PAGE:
Full Course Equivalent A full course equivalent refers to 1.0 credit. This can be obtained by taking one course ending in ‘Y’ or two courses ending in ‘H” (eg. ECO100Y = 1.0 FCE; CHM138H + CHM139H = 1.0 FCE).

Credit The unit of study required in a degree - 20.0 for an Honours B.A., Honours B.Sc. or B.Com; one credit is equivalent to 1.0 FCE. Department Academic unit within a Faculty responsible for teaching courses and programs in a specific field - e.g. Department of English, Department of Mathematics. Faculty Academic unit within the University responsible for providing programs and conferring degrees - e.g. Faculty of Arts and Science. College A community affiliation for undergraduate Arts and Science students; all colleges have a mix of students from different academic disciplines. All colleges offer similar services, eg. residence and student government. Your College Registrar’s Office assists in maintaining your records for the University and is where you obtain academic, financial, and personal counselling and advice.

Transcript An official record of all courses taken and grades obtained. They are mailed out by the Faculty at the student’s request. Requests can be made through ROSI. Subject POSt A POSt, or program of study, is the focus of study required in a degree. A POSt can be offered by one department or it can be interdisciplinary (comprising courses from more than one department). There are Specialist, Major, and Minor POSts. You must only choose your subject POSt at the end of your first year. Specialist POSt An intensive program of study requiring anywhere from 9.0-17.5 credits. Major POSt A program of study requiring from 6.0-8.0 credits. Minor POSt A program of study requiring 4.0 credits. Grade Point Average (GPA) A system used by the Faculty of Arts and Science to determine your academic standing at the end of each session (e.g. “good standing”, “academic probation”, “suspended” - see the “Rules and Regulations” section of the Calendar.

ROSI The Repository of Student Information is the University’s online Student Web Service. You sign up for courses, view your timetable, your academic record/grades and your financial account through ROSI. It also holds Also, see next page. all of your personal contact information. Visit:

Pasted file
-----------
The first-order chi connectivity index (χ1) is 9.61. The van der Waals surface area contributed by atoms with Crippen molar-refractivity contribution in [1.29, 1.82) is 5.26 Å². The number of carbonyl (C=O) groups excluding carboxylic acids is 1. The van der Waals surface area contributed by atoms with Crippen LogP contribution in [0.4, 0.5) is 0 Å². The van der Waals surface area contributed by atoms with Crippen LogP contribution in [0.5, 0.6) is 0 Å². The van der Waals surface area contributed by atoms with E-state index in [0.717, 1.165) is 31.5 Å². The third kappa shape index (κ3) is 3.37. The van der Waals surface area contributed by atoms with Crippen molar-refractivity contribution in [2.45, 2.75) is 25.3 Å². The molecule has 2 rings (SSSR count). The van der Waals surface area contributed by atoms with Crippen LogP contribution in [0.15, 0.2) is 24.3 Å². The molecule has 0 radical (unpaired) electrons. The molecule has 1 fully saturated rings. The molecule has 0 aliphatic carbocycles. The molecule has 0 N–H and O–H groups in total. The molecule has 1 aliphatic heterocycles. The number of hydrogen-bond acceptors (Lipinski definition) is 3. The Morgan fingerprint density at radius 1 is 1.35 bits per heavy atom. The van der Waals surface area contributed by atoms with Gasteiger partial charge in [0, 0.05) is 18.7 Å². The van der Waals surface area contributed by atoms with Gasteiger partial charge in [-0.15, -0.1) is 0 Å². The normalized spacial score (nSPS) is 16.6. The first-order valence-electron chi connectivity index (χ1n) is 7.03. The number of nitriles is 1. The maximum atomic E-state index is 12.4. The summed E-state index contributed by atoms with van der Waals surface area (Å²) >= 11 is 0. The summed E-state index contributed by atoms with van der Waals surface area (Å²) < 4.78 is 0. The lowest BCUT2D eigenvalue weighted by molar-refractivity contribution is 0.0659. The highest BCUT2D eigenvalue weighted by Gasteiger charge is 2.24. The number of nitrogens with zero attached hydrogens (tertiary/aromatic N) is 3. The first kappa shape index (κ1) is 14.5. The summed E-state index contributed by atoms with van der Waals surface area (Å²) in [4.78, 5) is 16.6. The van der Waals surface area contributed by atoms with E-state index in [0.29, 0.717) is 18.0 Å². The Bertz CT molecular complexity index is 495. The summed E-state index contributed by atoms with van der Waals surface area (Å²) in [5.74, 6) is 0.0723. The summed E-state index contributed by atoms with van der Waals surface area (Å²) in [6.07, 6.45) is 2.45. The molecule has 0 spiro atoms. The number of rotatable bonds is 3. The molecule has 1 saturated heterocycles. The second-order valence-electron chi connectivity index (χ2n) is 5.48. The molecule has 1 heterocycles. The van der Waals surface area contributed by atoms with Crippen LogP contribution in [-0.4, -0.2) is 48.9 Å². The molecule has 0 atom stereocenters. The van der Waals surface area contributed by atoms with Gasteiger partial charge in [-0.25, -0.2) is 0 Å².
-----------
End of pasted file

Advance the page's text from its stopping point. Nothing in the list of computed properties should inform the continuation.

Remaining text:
U N I V E R S I T Y C O L L E G E | N E W S T U D E N T G U I D E 25

Cumulative GPA (CGPA) An average of all of the courses you have taken while at the University.

Sessionsl GPA (SGPA) An average of all the courses taken in any one session - Fall, Winter, or Summer.

Annual GPA (AGPA) An average of all of the courses taken in the Fall and Winter session together.

How do I calculate my GPA anyways? GPA is calculated by first converting your mark to a grade point value (see ‘Rules and Regulations’ in the Calendar) and then taking the average. For example: Course


Credit Value

Multiply By

Grade Point Grade Value Points

BIO 120 H1






BIO 130 H1






CHM 138 H1






CHM 139 H1






FSL 121 Y1






ECO 100 Y1






SOC 101 Y1








To arrive at your GPA value, you must divide the total number of grade points (10.50) by the total credit value (5.0). In our example, this student’s GPA is 2.10.

26 N E W S T U D E N T G U I D E | U N I V E R S I T Y C O L L E G E


Get Your T-Card:, after June 3 by bringing a piece of photo ID to room 2054 of

Robarts Library and they’ll print one for you on the spot.

Navigate to and set up your UTmail+ email account.

A UofT email address is required for all students. Once this is done, logon to

ROSI and ensure this email is listed under the ‘Personal Information’ tab.

Apply for OSAP by June 15th or arrange alternative financing. You can

submit your OSAP application at

Sign up for an academic skills workshop for August. Take a ‘summer mini-

course’ through Student Life Programs ( or Accessibility

Services’ ‘Moving Forward’ summer transition program (

Don’t forget about the UC summer writing workshops too! (see page 24).

Before July 19, consider signing up for a First-Year Learning Community

(FLC) at (see page 22).

Sign-up for Orientation or Alternative Orientation before June 30th to take

advantage of earlybird pricing. More information is available at or (see pages 16 & 18).

Considering applying to be a part of MyDefinition Leadership Retreat!

Beginning July 22, sign on to ROSI to view your course enrolment time.

On July 30, begin enrolling in courses on ROSI. Print your timetable.

View yours fees on ROSI and pay the first instalment or defer your fees

before August 20. Missing this deadline has severe consequences!

On September 2, begin orientation and alternative orientation activities!

Regardless if you’re participating in orientation, attend UC Day (page 19).

For a complete list of sessional and academic dates, please consult the Calendar at U N I V E R S I T Y C O L L E G E | N E W S T U D E N T G U I D E 27

1 5 K I N G ’ S C O L L E G E C I R C L E TO R O NTO , O NTAR I O M 5 S 3 H 7 UC.REGISTRAR@UTORONTO.CA 416-978-3170


New students' guide  
Read more
Read more
Similar to
Popular now
Just for you